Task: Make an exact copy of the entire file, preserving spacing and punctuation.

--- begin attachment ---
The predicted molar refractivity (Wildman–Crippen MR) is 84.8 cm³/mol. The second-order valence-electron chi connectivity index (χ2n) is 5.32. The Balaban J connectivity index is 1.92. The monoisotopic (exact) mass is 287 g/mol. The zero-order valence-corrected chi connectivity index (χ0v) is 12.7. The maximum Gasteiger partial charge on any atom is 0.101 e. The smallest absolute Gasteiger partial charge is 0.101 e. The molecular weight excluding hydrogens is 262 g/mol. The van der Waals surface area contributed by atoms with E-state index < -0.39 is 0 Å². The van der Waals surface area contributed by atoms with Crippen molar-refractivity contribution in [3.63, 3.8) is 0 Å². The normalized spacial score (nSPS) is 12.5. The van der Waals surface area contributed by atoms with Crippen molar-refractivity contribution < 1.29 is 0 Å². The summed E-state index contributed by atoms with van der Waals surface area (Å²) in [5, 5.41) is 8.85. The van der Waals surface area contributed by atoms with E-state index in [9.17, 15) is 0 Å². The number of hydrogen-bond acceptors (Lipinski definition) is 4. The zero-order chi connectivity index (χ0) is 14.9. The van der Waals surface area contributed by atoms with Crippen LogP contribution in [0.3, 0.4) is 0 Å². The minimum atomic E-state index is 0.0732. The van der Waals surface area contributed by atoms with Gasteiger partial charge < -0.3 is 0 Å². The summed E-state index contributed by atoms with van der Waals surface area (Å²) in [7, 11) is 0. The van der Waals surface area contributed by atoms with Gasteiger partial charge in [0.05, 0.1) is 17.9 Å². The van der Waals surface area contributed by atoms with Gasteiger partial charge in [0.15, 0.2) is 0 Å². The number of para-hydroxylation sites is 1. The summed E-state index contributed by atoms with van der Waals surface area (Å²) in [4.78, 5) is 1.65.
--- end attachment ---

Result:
The predicted molar refractivity (Wildman–Crippen MR) is 84.8 cm³/mol. The second-order valence-electron chi connectivity index (χ2n) is 5.32. The Balaban J connectivity index is 1.92. The monoisotopic (exact) mass is 287 g/mol. The zero-order valence-corrected chi connectivity index (χ0v) is 12.7. The maximum Gasteiger partial charge on any atom is 0.101 e. The smallest absolute Gasteiger partial charge is 0.101 e. The molecular weight excluding hydrogens is 262 g/mol. The van der Waals surface area contributed by atoms with E-state index < -0.39 is 0 Å². The van der Waals surface area contributed by atoms with Crippen molar-refractivity contribution in [3.63, 3.8) is 0 Å². The normalized spacial score (nSPS) is 12.5. The van der Waals surface area contributed by atoms with Crippen molar-refractivity contribution < 1.29 is 0 Å². The summed E-state index contributed by atoms with van der Waals surface area (Å²) in [5, 5.41) is 8.85. The van der Waals surface area contributed by atoms with E-state index in [9.17, 15) is 0 Å². The number of hydrogen-bond acceptors (Lipinski definition) is 4. The zero-order chi connectivity index (χ0) is 14.9. The van der Waals surface area contributed by atoms with Crippen LogP contribution in [0.3, 0.4) is 0 Å². The minimum atomic E-state index is 0.0732. The van der Waals surface area contributed by atoms with Gasteiger partial charge < -0.3 is 0 Å². The summed E-state index contributed by atoms with van der Waals surface area (Å²) in [7, 11) is 0. The van der Waals surface area contributed by atoms with Gasteiger partial charge in [0.05, 0.1) is 17.9 Å². The van der Waals surface area contributed by atoms with Gasteiger partial charge in [0.15, 0.2) is 0 Å². The number of para-hydroxylation sites is 1. The summed E-state index contributed by atoms with van der Waals surface area (Å²) in [4.78, 5) is 1.65.